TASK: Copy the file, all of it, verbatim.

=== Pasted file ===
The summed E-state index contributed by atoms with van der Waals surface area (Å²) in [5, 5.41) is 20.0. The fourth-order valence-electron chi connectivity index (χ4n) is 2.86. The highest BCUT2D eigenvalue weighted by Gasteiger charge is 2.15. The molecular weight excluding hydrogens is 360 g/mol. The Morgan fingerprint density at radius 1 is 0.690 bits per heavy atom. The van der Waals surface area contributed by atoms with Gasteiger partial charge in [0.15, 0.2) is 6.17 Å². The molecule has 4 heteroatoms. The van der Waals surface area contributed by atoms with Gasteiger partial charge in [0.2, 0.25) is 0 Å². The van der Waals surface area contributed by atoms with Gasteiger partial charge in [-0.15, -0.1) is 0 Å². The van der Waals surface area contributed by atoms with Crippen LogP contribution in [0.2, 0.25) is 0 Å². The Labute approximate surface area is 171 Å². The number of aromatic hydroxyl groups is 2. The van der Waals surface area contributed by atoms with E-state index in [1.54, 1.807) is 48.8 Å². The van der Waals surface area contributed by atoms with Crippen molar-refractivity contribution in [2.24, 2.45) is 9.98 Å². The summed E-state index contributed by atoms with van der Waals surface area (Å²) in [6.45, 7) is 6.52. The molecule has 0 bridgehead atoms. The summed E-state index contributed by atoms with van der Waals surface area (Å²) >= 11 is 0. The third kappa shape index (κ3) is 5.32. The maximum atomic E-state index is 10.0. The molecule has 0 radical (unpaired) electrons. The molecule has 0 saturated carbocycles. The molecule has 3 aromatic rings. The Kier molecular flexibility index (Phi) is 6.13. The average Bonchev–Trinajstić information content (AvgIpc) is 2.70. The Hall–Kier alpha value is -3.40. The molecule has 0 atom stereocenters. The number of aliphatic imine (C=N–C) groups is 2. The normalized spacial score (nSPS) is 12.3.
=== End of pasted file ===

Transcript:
The summed E-state index contributed by atoms with van der Waals surface area (Å²) in [5, 5.41) is 20.0. The fourth-order valence-electron chi connectivity index (χ4n) is 2.86. The highest BCUT2D eigenvalue weighted by Gasteiger charge is 2.15. The molecular weight excluding hydrogens is 360 g/mol. The Morgan fingerprint density at radius 1 is 0.690 bits per heavy atom. The van der Waals surface area contributed by atoms with Gasteiger partial charge in [0.15, 0.2) is 6.17 Å². The molecule has 4 heteroatoms. The van der Waals surface area contributed by atoms with Gasteiger partial charge in [0.2, 0.25) is 0 Å². The van der Waals surface area contributed by atoms with Gasteiger partial charge in [-0.15, -0.1) is 0 Å². The van der Waals surface area contributed by atoms with Crippen LogP contribution in [0.2, 0.25) is 0 Å². The Labute approximate surface area is 171 Å². The number of aromatic hydroxyl groups is 2. The van der Waals surface area contributed by atoms with E-state index in [1.54, 1.807) is 48.8 Å². The van der Waals surface area contributed by atoms with Crippen molar-refractivity contribution in [2.24, 2.45) is 9.98 Å². The summed E-state index contributed by atoms with van der Waals surface area (Å²) in [6.45, 7) is 6.52. The molecule has 0 bridgehead atoms. The summed E-state index contributed by atoms with van der Waals surface area (Å²) >= 11 is 0. The third kappa shape index (κ3) is 5.32. The maximum atomic E-state index is 10.0. The molecule has 0 radical (unpaired) electrons. The molecule has 0 saturated carbocycles. The molecule has 3 aromatic rings. The Kier molecular flexibility index (Phi) is 6.13. The average Bonchev–Trinajstić information content (AvgIpc) is 2.70. The Hall–Kier alpha value is -3.40. The molecule has 0 atom stereocenters. The number of aliphatic imine (C=N–C) groups is 2. The normalized spacial score (nSPS) is 12.3.